LAKE BUENA VISTA, Fla. -- When the Braves acquired Garret Anderson, there was a perception that he would be less of a health-related concern than Ken Griffey Jr. But fewer than two games into his exhibition season, Anderson already finds himself nursing a right leg ailment.

Anderson was scratched from Friday night's lineup against the Astros with a strained right calf, an injury he sustained while jogging during pregame warmups. The veteran outfielder said that it will be a few days before he has a better understanding about how long he might be sidelined.

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When he left the stadium, Anderson was walking with an obvious limp. Though manager Bobby Cox is hopeful that his new outfielder might miss just a few games, there's certainly a possibility that it will take at least a full week, and possibly longer, for the muscle to heal.

The Braves signed Anderson on Feb. 22, and the 36-year-old outfielder made his first game appearance on Thursday, when he went hitless in two at-bats against Venezuela.

After Griffey opted to return to Seattle, the Braves set their sights on Anderson, who has played at least 140 games during three of the past four seasons with the Angels. But he hasn't played more than 100 games as an outfielder since 2005.

Matt Diaz replaced Anderson in left field and hit an opposite-field homer off Fernando Nieve in his first-inning at-bat. While playing just three innings in the 13-0 victory, he recorded three hits and finished a triple short of the cycle.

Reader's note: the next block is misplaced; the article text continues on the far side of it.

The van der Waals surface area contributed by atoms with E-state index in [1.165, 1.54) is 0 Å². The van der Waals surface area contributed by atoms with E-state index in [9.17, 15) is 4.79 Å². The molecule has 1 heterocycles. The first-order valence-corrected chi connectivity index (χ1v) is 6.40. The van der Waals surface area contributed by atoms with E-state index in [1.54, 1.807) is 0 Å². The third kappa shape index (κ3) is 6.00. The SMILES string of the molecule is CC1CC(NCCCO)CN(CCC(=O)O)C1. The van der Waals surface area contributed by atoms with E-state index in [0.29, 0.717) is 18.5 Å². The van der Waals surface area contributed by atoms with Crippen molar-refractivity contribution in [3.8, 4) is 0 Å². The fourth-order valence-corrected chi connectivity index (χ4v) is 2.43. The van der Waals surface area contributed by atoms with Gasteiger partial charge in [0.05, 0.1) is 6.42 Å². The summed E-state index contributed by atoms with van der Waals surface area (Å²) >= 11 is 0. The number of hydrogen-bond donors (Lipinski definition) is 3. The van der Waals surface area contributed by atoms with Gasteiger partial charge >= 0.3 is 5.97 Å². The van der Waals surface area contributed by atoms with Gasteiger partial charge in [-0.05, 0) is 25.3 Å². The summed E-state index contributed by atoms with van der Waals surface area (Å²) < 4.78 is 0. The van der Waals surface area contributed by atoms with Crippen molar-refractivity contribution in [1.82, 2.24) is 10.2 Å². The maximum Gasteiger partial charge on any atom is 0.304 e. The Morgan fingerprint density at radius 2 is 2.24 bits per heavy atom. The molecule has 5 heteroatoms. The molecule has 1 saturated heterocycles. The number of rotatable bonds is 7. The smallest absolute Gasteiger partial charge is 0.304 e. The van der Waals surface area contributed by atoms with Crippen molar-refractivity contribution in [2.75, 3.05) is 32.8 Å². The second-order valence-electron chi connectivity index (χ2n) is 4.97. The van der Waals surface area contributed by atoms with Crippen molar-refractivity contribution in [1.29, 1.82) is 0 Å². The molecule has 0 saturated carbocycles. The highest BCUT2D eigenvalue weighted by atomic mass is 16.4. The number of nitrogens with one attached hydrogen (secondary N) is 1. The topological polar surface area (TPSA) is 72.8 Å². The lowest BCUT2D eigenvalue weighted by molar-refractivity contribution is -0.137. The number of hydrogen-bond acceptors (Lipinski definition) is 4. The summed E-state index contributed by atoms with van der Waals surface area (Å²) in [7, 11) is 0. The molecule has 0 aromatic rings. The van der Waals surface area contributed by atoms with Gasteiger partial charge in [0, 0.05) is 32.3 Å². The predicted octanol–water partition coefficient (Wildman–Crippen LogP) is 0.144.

Before Anderson sustained this injury, most of Cox's health concerns centered around his young top prospects. Jordan Schafer has been out since Saturday with a strained right shoulder, and 19-year-old first baseman Freddie Freeman will miss the next few days while nursing a sore right quad.

Schafer, who was injured while attempting to make a diving catch on Saturday, is expected to miss at least the next four games. His absence has hurt his chances of beating Josh Anderson in the battle to begin the season as Atlanta's starting center fielder.

After straining his quad during the early days of camp, Freeman continued to play and enjoy his first big league camp. In the process, the young first baseman made a positive impression on Cox.

"I love to watch that kid hit," Cox said about the 6-foot-5 first baseman. "For a big guy, he has a nice compact swing. Hopefully, he'll get back out there soon."

Cox's other medical concerns center around Peter Moylan and Rafael Soriano, both of whom seem to be throwing without any discomfort in their surgically repaired right elbows. Moylan is scheduled to make his second appearance on Sunday, and Soriano is expected to throw live batting practice for the first time this year on Saturday.

As for the oft-injured Phil Stockman, back discomfort prevented him from making his scheduled appearance against the Astros on Friday night. Cox doesn't know when the right-handed reliever might be able to return to the mound.